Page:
Because I could not stop for Death –
He kindly stopped for me –
The speaker is saying that she felt she wasn’t ready to die, that her life wasn’t over yet, but death had other plans for her and felt that her time had come.
Dickinson also pointedly intertwines the themes of love and death by portraying a male’s courtship as nothing short of death for the female speaker. Here the woman waits to be called upon, but once chosen must give up both her work and leisure.
In Infinite Jest David Foster Wallace has the character Orin remark that one can sing almost all of Emily Dickinson’s poems to the theme of “The Yellow Rose of Texas,” and then mentions this poem specifically. It’s rather silly, but it works.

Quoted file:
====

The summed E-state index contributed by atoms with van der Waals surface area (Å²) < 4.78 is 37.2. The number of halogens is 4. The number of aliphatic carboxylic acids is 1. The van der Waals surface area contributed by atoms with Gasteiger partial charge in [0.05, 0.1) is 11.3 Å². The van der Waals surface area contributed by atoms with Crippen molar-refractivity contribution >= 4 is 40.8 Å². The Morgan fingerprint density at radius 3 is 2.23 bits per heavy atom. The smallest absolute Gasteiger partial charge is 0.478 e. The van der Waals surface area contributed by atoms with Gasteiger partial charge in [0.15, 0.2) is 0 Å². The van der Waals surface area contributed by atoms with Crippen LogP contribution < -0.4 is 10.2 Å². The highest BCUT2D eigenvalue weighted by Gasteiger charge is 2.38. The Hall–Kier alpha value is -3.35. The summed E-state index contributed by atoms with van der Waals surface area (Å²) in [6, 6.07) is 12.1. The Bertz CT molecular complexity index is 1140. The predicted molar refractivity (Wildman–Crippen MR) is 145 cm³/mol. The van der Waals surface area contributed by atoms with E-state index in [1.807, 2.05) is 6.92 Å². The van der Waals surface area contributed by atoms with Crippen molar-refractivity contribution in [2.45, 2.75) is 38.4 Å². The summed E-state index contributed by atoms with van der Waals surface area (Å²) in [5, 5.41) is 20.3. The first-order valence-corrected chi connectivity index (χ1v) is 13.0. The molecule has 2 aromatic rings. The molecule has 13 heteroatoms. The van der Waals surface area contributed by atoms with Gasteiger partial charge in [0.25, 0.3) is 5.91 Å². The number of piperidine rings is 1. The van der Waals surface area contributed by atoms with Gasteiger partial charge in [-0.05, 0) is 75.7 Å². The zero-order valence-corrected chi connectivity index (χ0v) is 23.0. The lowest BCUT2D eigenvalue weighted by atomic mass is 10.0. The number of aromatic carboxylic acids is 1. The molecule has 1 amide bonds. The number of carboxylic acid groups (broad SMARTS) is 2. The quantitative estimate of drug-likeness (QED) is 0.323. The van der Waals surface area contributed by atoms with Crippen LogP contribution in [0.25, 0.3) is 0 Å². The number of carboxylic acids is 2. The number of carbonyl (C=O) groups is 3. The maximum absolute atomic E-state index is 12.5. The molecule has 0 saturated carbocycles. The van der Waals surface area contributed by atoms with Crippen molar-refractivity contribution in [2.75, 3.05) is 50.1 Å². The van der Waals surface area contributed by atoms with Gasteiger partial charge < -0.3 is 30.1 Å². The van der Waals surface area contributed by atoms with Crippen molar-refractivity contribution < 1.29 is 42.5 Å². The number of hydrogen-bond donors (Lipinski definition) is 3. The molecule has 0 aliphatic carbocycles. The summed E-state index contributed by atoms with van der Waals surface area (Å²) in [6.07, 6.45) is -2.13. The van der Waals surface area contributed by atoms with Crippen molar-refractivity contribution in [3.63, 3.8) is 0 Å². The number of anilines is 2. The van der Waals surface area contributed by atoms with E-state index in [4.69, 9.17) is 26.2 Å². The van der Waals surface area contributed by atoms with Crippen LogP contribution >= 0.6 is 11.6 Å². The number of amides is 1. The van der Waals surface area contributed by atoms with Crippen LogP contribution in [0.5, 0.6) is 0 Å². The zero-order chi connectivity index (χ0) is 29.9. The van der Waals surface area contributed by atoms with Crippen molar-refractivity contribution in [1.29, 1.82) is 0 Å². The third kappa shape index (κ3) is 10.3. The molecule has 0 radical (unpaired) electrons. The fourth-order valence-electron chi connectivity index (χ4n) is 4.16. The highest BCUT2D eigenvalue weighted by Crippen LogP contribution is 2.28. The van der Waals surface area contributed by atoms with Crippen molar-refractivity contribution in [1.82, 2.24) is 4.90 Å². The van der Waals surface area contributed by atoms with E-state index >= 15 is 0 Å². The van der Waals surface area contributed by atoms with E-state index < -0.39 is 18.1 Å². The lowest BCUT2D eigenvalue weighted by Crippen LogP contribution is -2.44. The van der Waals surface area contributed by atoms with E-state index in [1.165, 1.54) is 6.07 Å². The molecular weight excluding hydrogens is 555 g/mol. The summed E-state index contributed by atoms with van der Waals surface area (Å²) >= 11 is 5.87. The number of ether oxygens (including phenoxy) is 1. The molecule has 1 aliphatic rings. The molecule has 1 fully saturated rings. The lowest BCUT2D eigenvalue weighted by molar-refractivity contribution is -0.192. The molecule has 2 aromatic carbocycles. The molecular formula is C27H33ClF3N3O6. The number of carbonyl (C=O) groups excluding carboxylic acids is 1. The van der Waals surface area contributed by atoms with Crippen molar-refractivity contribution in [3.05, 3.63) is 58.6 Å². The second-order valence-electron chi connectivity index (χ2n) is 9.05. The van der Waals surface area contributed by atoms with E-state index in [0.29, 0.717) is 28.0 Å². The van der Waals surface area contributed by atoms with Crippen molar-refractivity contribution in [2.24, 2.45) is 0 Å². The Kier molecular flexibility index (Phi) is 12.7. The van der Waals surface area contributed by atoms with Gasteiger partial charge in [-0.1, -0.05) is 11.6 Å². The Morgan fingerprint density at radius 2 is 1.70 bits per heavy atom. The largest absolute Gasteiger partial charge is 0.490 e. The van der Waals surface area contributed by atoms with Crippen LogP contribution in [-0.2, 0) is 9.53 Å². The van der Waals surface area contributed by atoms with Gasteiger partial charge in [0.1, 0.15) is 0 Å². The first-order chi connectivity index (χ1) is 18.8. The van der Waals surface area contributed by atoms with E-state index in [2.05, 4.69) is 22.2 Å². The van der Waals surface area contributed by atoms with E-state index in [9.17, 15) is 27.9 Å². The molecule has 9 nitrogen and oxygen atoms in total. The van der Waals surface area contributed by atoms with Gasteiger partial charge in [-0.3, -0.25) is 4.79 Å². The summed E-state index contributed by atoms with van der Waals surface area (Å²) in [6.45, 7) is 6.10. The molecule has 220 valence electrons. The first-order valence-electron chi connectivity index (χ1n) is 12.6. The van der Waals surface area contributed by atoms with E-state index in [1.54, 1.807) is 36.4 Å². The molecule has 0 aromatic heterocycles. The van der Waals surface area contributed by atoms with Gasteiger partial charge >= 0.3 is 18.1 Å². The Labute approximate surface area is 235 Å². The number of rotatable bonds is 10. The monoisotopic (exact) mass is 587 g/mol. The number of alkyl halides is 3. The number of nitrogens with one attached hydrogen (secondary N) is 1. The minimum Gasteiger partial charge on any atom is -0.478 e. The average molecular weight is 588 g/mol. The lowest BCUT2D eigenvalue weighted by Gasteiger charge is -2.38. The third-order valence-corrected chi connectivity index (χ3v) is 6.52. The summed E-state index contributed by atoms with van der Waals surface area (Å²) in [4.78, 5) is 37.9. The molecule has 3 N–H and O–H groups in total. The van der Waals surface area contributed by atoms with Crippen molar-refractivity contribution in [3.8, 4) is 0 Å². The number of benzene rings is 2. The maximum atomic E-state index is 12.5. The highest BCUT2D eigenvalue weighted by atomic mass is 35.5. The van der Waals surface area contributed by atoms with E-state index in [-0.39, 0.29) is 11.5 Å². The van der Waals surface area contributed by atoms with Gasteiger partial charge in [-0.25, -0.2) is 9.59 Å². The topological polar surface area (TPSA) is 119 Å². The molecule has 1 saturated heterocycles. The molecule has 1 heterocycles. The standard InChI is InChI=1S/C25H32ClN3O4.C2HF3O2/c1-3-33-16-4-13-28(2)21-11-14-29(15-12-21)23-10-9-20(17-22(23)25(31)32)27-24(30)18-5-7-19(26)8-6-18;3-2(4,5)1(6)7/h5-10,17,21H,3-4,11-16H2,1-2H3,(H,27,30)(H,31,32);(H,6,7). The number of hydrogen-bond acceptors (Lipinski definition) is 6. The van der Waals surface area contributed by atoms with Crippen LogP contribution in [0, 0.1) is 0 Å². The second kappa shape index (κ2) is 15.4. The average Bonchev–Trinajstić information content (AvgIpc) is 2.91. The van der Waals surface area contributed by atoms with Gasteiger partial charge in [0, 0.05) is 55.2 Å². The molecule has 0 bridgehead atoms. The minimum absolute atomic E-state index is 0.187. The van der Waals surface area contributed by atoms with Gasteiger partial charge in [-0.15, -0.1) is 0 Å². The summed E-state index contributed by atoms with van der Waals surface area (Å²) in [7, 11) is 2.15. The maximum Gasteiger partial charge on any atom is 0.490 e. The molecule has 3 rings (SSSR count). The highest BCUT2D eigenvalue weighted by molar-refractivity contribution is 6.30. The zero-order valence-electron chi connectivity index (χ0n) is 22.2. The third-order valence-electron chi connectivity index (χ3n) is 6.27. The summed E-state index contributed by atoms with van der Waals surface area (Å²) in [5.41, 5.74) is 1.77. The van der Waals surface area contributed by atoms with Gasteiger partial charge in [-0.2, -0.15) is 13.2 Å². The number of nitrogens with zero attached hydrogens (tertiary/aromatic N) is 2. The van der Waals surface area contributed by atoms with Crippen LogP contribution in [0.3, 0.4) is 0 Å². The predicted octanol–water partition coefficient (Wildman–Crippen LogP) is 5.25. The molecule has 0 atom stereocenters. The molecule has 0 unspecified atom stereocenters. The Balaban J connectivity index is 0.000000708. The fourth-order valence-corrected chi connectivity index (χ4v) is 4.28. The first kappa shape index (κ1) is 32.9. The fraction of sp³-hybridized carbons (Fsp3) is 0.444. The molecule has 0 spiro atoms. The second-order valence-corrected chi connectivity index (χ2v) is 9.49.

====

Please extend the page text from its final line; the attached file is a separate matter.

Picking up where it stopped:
https://www.youtube.com/watch?v=izz0_qEl_-E This opening may also reflect on the poet’s time and place. Dickinson’s New England would have been a bastion of the severe old-school “Protestant work ethic”; perhaps the poet implies ironically that she as a member of this society can’t even stop for the strongest force, death. (Notice that death, by contrast, knows “no haste.”)
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